“I thought I did not have enough breastmilk,” she explains, “but now I know I just lacked knowledge on appropriate breastfeeding practices.”

The 1,000 day period from pregnancy through a child’s second birthday is a critical window for proper growth and development. Inadequate nutrition during this period can have lasting impact both during childhood and later in life, such as contributing to childhood stunting.6 Breast milk is the optimal nutrient-rich food for healthy growth and development during the critical 1,000 day period. USAID works with country governments to encourage immediate and exclusive breastfeeding for the first six months of life, followed by complementary feeding with nutritious foods until age 2 and beyond.

The community health workers that counseled Mme Gipi are part of a USAID-funded effort to improve nutrition in Northern Ghana. Health workers receive training that emphasizes early initiation of breastfeeding, exclusive breastfeeding for the first 6 months, and continued breastfeeding with adequate and appropriate complementary feeding from 6 months through at least the first 2 years of life. These feeding behaviors are effective, evidence-based ways to reduce stunting and other forms of undernutrition.6 During these trainings, health workers also discuss the importance of maternal nutrition during pregnancy and while breastfeeding. As a result of this effort, over 1,570 health workers have received training on healthy breastfeeding practices.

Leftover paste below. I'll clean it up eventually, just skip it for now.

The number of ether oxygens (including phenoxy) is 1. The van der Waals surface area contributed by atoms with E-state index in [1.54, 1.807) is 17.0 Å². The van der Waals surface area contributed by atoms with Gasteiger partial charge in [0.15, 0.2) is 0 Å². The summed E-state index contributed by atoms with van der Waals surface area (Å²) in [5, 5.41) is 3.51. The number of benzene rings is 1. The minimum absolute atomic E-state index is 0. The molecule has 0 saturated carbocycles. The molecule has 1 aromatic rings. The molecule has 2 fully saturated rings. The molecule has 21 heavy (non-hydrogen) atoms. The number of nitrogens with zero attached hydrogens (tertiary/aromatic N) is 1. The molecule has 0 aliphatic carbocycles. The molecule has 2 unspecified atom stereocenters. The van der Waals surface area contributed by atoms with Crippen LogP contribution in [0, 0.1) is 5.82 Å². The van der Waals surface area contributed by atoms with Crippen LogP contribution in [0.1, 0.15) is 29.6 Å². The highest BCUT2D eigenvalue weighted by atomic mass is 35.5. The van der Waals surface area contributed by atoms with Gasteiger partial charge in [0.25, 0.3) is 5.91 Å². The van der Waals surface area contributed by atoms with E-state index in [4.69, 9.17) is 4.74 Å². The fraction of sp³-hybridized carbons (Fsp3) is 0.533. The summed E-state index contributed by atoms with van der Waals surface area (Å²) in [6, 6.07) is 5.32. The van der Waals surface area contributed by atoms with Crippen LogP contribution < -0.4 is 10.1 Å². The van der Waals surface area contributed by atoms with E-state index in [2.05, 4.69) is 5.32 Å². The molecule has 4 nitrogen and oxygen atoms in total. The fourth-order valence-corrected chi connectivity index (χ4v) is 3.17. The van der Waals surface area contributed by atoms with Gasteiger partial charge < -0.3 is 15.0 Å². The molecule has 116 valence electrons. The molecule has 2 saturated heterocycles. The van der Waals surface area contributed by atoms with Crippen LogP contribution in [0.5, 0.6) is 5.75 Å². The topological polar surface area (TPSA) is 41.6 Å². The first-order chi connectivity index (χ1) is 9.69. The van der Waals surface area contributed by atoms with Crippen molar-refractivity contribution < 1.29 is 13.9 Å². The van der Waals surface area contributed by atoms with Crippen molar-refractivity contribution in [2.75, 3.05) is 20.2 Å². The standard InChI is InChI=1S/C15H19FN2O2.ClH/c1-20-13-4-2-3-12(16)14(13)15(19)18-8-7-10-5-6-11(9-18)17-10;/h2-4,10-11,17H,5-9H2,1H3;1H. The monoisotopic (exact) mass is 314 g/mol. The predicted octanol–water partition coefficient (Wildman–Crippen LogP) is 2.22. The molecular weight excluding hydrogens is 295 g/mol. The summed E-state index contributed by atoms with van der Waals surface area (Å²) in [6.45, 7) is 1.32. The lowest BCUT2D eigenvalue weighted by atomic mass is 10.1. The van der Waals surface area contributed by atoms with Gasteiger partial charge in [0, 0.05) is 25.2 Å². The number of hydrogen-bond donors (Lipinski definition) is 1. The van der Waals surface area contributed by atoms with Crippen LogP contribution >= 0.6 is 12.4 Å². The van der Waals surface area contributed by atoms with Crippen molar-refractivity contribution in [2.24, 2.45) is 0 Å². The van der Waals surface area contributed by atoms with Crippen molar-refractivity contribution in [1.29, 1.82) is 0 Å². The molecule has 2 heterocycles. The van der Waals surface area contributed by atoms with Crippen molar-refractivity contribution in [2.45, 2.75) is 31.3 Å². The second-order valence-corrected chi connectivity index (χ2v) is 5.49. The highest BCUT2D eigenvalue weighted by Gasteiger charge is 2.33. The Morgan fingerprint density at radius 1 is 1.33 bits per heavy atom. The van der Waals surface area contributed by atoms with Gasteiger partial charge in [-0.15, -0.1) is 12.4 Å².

Over the past two years, Mme Gipi has met with her local community health worker regularly to ensure that she is practicing the appropriate behaviors to facilitate her child’s optimal physical and mental growth and development. Now 2 years old, Mme Gipi’s son is happy, healthy, and thriving.

Mme Gipi and her son sit with a local health worker during one of their regular check-ins.
Mme Gipi and her son sit with a local health worker during one of their regular check-ins.
Photo credit: SPRING/Ghana

From Investments to Impact